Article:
Can KQ Still Stay Afloat Amid New and Increasing Competition?
Debate over turning around Kenya Airways(KQ) and putting the national carrier back on the profitability track has been ongoing since 2013. The company began experiencing a dwindling performance in 2013 when it recorded an after-tax loss of KSh7.9 billion compared to a profit of KSh 1.7 billion recorded in 2012. The management then attributed the change in performance to increased costs of operation, especially after fuel hedging bet and currency exchange volatility. Nevertheless, the company has not recovered despite changes in the management and successive strategies, and the rate of growth has consistently fluctuated over the years. Between 2016 and 2017 for instance, KQ’s rate of growth was 61.1 per cent compared to 1.9 per cent that was witnessed between 2015 and 2016.
In 2015 and 2016, KQ experienced huge losses, which were largely attributed to Project Mawingu (a 10-year expansion plan that included the purchase of Dreamliners to modernize the airline’s fleet) fuel hedging and it’s KLM managerial agreement. The fuel hedging contracts were signed for 2012, 2013, 2015 and 2016 after which KQ put them on hold. However, in 2018, KQ has announced its intentions to restart fuel hedging. The company has been securing loans to enhance its liquidity position, which is an additional cost due to increased interest. As a precautionary measure, KQ embarked on a cost-cutting mission to condense its operational costs. The company considered laying off some staff. This led to increased industrial court cases and go-slow strike that was witnessed in 2017. Coupled with the poor remunerations for its technical employees, KQ has been losing highly-trained and experienced engineers to other airlines such as Qatar Airlines.
Kenya Airways’ main revenue channels include passengers travels, freight and mail handling among others. Despite continued efforts to enhance its revenue generation, its securities have continuously performed poorly in the Nairobi Stock Exchange. Foreigners’ buying of the carrier’s shares in the stock market started dwindling since mid-2011.
However, the announcement of the appointment of the new CEO, Sebastian Mikosz, and direct flights from Kenya to New York rekindled some hopes and this saw the company’s stock rise sharply. Following the announcement of direct flights to the US , KQ’s stocks jumped by 11 per cent with KSh17.30 a share in January this year. However, it seems that the increased shares’ sales were reactionary, and they were not sustained for long.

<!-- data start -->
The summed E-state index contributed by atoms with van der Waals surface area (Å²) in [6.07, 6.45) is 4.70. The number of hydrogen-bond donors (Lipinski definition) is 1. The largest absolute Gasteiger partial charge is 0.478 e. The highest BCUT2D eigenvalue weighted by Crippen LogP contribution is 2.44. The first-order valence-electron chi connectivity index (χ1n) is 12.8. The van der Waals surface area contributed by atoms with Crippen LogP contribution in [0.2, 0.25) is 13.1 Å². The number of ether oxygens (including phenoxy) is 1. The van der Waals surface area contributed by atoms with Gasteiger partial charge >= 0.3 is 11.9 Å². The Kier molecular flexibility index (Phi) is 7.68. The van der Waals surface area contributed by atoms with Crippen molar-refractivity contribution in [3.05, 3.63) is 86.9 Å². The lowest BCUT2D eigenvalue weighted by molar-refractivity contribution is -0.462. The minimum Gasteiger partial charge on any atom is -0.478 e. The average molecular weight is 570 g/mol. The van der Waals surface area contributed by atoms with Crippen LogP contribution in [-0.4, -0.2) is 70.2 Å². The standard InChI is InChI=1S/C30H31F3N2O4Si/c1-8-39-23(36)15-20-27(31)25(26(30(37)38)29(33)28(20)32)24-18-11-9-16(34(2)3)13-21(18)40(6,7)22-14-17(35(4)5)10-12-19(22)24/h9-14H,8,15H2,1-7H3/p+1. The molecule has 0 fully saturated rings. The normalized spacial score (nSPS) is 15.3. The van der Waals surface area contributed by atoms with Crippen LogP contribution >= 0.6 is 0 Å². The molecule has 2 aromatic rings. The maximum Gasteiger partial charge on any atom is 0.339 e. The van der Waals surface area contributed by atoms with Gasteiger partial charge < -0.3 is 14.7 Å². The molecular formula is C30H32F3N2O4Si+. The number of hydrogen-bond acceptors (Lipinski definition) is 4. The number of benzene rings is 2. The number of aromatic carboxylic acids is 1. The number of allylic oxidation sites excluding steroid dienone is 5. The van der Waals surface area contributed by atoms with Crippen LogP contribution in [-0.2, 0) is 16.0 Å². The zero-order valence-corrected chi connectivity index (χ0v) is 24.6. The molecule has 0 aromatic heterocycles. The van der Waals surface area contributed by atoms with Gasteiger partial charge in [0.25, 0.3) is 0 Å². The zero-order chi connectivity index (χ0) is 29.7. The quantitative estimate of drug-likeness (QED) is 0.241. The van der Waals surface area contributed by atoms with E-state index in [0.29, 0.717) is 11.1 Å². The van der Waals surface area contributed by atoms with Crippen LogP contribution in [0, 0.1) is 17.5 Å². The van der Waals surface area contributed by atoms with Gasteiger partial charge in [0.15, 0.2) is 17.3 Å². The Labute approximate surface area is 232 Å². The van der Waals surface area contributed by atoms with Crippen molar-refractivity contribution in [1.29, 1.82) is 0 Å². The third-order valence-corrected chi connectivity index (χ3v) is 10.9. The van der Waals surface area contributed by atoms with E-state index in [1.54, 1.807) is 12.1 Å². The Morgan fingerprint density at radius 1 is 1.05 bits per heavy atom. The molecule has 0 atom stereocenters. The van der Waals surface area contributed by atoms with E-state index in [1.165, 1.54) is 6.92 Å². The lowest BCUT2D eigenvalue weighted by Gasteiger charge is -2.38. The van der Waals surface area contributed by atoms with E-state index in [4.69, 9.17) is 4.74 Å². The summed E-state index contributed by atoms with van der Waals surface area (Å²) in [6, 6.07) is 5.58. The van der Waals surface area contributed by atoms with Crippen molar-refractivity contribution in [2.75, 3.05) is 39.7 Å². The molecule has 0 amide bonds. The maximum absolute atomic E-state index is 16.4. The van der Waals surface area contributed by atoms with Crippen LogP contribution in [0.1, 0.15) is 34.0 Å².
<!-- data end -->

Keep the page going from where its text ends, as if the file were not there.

Competition in the airline business has been demonstrated through new entrants in the market, increased strategies to acquire huge market share, pricing of fares, offering quality services, creating mergers and buying new and novel aircrafts. Despite the continued efforts to uplift the national carrier, KQ has not been immune to stiff competition from other carriers such as Ethiopian Airlines, Emirates, Qatar Air and Rwandair.
For several years, Kenya Airways has dominated various routes in the African market. These include destinations such as Entebbe, Dar es Salaam, Lusaka, Bujumbura, and Kigali. The new trend of African countries reviving their airlines is likely to be a game changer and if KQ does not formulate effective strategies to venture into new and profitable destinations, its performance may be adversely affected. Tanzania and Uganda are some of the countries whose national airlines are coming back. The entry of other airlines from Uganda and Tanzania could be a major blow to KQ, especially in the East African market. They will be eating into routes that KQ has dominated for years, with likely focus on price competitiveness as a strategy to woo customers. For instance, Air Tanzania introduced its direct flights from Dar es Salam to Bujumbura.